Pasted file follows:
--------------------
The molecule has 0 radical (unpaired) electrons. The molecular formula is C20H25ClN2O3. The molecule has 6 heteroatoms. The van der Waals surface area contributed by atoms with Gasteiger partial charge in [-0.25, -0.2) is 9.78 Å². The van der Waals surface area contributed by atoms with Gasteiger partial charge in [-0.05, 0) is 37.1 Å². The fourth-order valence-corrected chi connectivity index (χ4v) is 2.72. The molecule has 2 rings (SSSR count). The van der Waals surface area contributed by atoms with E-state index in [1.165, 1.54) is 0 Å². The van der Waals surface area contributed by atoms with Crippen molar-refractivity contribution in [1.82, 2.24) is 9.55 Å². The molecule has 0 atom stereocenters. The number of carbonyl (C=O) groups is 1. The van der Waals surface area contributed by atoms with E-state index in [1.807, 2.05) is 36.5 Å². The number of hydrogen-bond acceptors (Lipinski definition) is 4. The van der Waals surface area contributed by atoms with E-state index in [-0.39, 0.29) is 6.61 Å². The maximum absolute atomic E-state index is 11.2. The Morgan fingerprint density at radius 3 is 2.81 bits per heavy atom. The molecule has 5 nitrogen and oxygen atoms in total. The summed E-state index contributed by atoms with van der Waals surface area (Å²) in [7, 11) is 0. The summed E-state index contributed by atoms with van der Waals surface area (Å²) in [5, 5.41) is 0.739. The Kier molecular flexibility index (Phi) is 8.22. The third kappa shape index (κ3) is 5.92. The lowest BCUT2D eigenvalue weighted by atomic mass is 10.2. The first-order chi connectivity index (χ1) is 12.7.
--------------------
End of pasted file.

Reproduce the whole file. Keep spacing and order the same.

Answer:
The molecule has 0 radical (unpaired) electrons. The molecular formula is C20H25ClN2O3. The molecule has 6 heteroatoms. The van der Waals surface area contributed by atoms with Gasteiger partial charge in [-0.25, -0.2) is 9.78 Å². The van der Waals surface area contributed by atoms with Gasteiger partial charge in [-0.05, 0) is 37.1 Å². The fourth-order valence-corrected chi connectivity index (χ4v) is 2.72. The molecule has 2 rings (SSSR count). The van der Waals surface area contributed by atoms with E-state index in [1.165, 1.54) is 0 Å². The van der Waals surface area contributed by atoms with Crippen molar-refractivity contribution in [1.82, 2.24) is 9.55 Å². The molecule has 0 atom stereocenters. The number of carbonyl (C=O) groups is 1. The van der Waals surface area contributed by atoms with E-state index in [1.807, 2.05) is 36.5 Å². The number of hydrogen-bond acceptors (Lipinski definition) is 4. The van der Waals surface area contributed by atoms with E-state index in [-0.39, 0.29) is 6.61 Å². The maximum absolute atomic E-state index is 11.2. The Morgan fingerprint density at radius 3 is 2.81 bits per heavy atom. The molecule has 5 nitrogen and oxygen atoms in total. The summed E-state index contributed by atoms with van der Waals surface area (Å²) in [7, 11) is 0. The summed E-state index contributed by atoms with van der Waals surface area (Å²) in [5, 5.41) is 0.739. The Kier molecular flexibility index (Phi) is 8.22. The third kappa shape index (κ3) is 5.92. The lowest BCUT2D eigenvalue weighted by atomic mass is 10.2. The first-order chi connectivity index (χ1) is 12.7.